Battling Constipation Part I: Can it be Due to What You are Eating?

Updated: Nov 4, 2019



Constipation seems to be something that everyone will experience at least once in their lives but for some of us, especially those of us with children with special needs, it seems that constipation is a constant struggle.

The use of over-the-counter and prescription laxatives, though temporarily helpful, can sometimes exacerbate the issue causing your child to become dependent on these medications to have a bowel movement [1].

Even more frustrating, the sheer volume of choice of laxatives on the market can leave you confused as to which has the least amount of side effects and which is best for your child.

What is a frustrated parent who has tried every prescription and over-the-counter laxative out there supposed to do?

How about start with the basics?


Dietary changes can be a very effective and gentle way to help ease and possibly eliminate constipation.

The most common culprits for constipation usually include dairy (especially cow's milk) [2], gluten which is a protein found in wheat [3], and lack of fiber in the diet.

Let's examine each of these foods separately to understand why they may be causing constipation.

First off, cow's milk and cow's milk dairy products contain a high amount of a protein called casein. A variation of this casein, ß-casein A1 has been found to be allergy inducing. ß casein A1, when acted on enzymatically upon ingestion, becomes ß casomorphin 7 which has been found to delay bowel transit time[4].

Delayed bowel transit time means that it is taking longer for the food you ingest to be digested and for the waste matter to be eliminated from your body in the form of stool. The ideal bowel transit time is usually anywhere from 12-24 hours so the longer it takes for you to have a bowel movement between the time you ingest your food and elimination, the more likely it is that you are constipated.

Secondly, gluten, a protein found in wheat, has been discussed in another post about thyroid


health, but does it contribute to constipation as well?

As it turns out, gluten has been linked to a myriad of diseases and syndromes in people who don't have Celiac disease, usually called nonceliac gluten sensitivity.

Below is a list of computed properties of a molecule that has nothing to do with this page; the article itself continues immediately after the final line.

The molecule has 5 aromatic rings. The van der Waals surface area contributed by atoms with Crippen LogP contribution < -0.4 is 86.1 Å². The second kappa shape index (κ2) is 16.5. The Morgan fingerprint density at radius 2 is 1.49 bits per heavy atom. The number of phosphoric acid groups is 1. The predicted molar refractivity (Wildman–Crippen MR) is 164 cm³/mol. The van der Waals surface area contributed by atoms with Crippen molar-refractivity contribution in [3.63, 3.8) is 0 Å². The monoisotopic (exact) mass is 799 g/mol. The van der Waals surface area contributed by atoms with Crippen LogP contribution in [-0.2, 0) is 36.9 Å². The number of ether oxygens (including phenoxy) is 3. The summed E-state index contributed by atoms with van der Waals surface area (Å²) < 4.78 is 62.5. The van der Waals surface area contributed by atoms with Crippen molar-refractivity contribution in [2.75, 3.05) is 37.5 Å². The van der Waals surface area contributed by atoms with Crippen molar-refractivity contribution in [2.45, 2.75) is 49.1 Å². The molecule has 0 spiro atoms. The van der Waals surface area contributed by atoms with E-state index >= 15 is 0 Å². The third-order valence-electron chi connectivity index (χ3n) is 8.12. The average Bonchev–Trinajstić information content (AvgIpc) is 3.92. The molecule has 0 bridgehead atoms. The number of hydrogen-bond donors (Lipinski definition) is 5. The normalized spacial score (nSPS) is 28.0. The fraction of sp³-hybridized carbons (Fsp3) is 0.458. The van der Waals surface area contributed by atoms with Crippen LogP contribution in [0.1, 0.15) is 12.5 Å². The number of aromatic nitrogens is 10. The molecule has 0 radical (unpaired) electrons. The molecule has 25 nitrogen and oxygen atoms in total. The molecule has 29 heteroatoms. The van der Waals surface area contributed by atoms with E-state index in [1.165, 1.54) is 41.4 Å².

One of the syndromes that gluten is linked to is IBS, or irritable bowel syndrome, which is a condition that results in gastrointestinal discomfort with diarrhea and/or constipation [5].

The mechanism of how gluten causes constipation is poorly understood and thought to be linked to altered gut motility, slowing down the movement of waste elimination in your intestines, and low-grade inflammation in the gastrointestinal tract[6].

Finally, the lack of fiber is a big contributor to constipation as we need fiber in our diets daily to eliminate solid waste. Fiber is the substance found in vegetables, fruits, whole grains, and legumes that your body can't digest. It passes through the digestive tract relatively unchanged and is eliminated in your stool.

There are two different types of fiber: soluble and insoluble. Soluble fiber dissolves in water while insoluble doesn't. Soluble fiber can be found in foods like oats, many fruits and vegetables, beans, barley and psyllium.


Insoluble fiber can be found in foods like whole-wheat flour, wheat brans, and certain vegetables.

While insoluble fiber is usually thought of as adding bulk to the stool and essential for regular bowel movements, studies show that it is soluble fiber that may be more helpful in decreasing constipation[7].

Making sure to have adequate amounts of both types of fiber in the diet is best to help reduce constipation. Also with added fiber intake, drinking more water is crucial, as increased fiber without adequate hydration can exacerbate the effects of constipation.

While these are the most common culprits when it comes to constipation, there may be underlying causes or food sensitivities that are unique to your child that should evaluated by your health care professional.

By reducing or eliminating these dairy and gluten from your diet, and adding in more fiber you may find that constipation becomes a thing of the past.

References

1."Over-The-Counter Laxatives For Constipation: Use With Caution - Mayo Clinic". Mayo Clinic. N.p., 2017. Web.

2.Crowley, Elesa et al. "Does Milk Cause Constipation? A Crossover Dietary Trial". Nutrients5.1 (2013): 253-266.

3.Coburn, John A. et al. "Human Leukocyte Antigen Genetics And Clinical Features Of Self-Treated Patients On A Gluten-Free Diet". Journal of Clinical Gastroenterology 47.10 (2013): 828-833.

4. Jianqin, Sun et al. "Erratum To: ‘Effects Of Milk Containing Only A2 Beta Casein Versus Milk Containing Both A1 And A2 Beta Casein Proteins On Gastrointestinal Physiology, Symptoms Of Discomfort, And Cognitive Behavior Of People With Self-Reported Intolerance To Traditional Cows’ Milk’". Nutrition Journal 15.1 (2015): n. pag.

5.Motility alterations in celiac disease and non-celiac gluten sensitivity.

6.Makharia, Archita, Carlo Catassi, and Govind Makharia. "The Overlap Between Irritable Bowel Syndrome And Non-Celiac Gluten Sensitivity: A Clinical Dilemma". Nutrients 7.12 (2015): 10417-10426. Web.

7.Suares, N. C. and A. C. Ford. "Systematic Review: The Effects Of Fibre In The Management Of Chronic Idiopathic Constipation". Alimentary Pharmacology & Therapeutics 33.8 (2011): 895-901.



I'm Dr. Candace Mathers, a naturopathic physician,helping you repair, restore, and renew your health and life to new heights! I'm a Christian, a mother, and lover of the outdoors.

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